However, you decide to do it, combining your accounts is an important step to getting the two of you on the same financial page. And remember, it’s not locked in forever. You can update your “guidelines” for the account as you evolve as a couple.

Know-How Much (and Who) You Owe

Facing debt head-on can be one of the most overwhelming steps to understanding your financial picture. This is especially true for physicians who are averaging hundreds of thousands for student loan debt. But to get organized, you have to know exactly what you owe. 

To establish a strategy to pay down debt, you have to look at it line by line. You may think you know the exact amounts or you’ve been afraid to look at your statements in detail. Either way, take the time to get the exact numbers on paper.

Student Loan Debt

The first step is to write down what you owe for student loans. Many of you owe a combination of private and federal loans. You are probably so used to paying the minimums each month – or using a deferment –  you’ve lost touch with how much you really owe.

For federal loans, you can log in to to enter your login information. From there, you will be able to see exactly what you owe in federal loans. If you are on a deferred payment schedule, you will be able to see the dates you have to begin paying. 

For private loans, to confirm your accounts you will need to pull the most recent copy of your credit report. Not only is this a perfect opportunity to confirm, but a chance to monitor your credit report for information. 

Remember, you’re entitled to your credit score as well.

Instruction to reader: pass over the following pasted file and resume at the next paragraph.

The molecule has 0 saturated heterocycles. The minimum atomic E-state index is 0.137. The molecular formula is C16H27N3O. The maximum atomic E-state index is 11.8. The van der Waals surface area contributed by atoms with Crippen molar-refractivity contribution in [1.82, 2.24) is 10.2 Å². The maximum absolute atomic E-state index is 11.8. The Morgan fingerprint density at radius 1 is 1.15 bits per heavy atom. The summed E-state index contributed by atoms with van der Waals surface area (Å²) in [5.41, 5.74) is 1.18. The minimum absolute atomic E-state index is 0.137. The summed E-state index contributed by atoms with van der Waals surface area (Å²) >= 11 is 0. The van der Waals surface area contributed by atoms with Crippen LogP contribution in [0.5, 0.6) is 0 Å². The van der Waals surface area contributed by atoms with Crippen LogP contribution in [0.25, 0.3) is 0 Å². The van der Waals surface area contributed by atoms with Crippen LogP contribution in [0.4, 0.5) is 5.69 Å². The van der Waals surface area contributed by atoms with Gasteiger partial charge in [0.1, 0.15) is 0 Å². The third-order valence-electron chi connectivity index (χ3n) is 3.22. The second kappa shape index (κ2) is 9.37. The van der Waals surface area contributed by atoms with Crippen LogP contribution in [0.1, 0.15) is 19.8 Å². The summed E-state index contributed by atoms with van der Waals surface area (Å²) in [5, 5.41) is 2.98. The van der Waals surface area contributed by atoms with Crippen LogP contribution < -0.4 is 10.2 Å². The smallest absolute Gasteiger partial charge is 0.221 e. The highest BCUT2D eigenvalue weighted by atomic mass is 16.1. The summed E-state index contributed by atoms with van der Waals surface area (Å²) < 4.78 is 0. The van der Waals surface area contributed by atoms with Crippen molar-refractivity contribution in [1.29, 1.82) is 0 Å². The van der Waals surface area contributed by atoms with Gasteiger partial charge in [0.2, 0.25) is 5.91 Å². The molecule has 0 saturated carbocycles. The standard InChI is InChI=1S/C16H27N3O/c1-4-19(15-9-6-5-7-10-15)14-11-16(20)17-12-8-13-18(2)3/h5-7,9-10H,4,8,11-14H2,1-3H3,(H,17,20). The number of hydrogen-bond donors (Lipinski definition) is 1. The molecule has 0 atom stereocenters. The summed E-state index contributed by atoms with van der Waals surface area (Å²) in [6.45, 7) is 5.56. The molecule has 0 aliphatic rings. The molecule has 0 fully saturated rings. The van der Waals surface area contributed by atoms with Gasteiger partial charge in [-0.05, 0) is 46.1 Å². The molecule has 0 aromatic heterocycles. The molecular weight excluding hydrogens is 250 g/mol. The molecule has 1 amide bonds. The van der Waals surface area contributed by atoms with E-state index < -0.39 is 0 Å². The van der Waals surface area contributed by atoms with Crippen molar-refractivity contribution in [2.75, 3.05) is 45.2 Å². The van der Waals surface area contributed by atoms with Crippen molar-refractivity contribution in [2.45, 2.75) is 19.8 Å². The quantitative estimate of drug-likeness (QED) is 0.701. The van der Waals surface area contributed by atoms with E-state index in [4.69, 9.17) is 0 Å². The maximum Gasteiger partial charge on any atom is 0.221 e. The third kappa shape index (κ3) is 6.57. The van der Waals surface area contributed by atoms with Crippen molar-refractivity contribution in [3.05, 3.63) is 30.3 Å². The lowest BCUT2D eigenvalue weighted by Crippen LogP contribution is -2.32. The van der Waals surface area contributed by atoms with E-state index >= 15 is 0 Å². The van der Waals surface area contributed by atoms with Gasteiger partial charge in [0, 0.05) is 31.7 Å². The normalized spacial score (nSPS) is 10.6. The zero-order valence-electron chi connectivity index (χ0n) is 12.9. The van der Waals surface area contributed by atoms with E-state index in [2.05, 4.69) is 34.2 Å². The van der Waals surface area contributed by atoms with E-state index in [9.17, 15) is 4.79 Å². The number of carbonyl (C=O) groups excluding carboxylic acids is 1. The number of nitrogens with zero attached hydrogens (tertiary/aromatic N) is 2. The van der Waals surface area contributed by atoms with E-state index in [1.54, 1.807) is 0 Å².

Other Debt

Once you’ve identified the student loans, it’s time to move onto any consumer debt you owe. Make a list of any and all other debt – this could be personal loans, lines of credit, credit cards, car loans, and/or friends and family members. It’s possible you’ve amassed quite a bit of consumer debt along the way.

List out each debt and list the interest rate and the amount you owe. Make notes of any special circumstances surrounding the repayments or conditions. Put it all on paper so there is no misunderstanding of how much you owe.

What to Do With Your Debt

Now that you have established exactly who and what you owe, your head is probably spinning with ideas on where to go from here.

There are several strategies in particular with student loan debt. You now know how much you owe for private loans, so it could be time to consider refinancing.

One of my favorite resources for refinancing student loans is using to compare offers from lenders. is an easy resource to use to help you compare interest rates. You will know very quickly whether or not you can save money by refinancing your private loans.

For your federal loans, you may have several repayment plans to choose from, each with their own pros and cons. 

If you’re not sure what the best strategy is for your debt repayment, this could be a perfect time to speak to a fee-only financial advisor. A fee-only advisor (especially one who works with physicians) can guide you to the best repayment plans for your situation. 

The bottom line is, in order to figure out your debt repayment strategy, you have to know exactly who and what you owe. Getting this information together is essential to help organize your finances.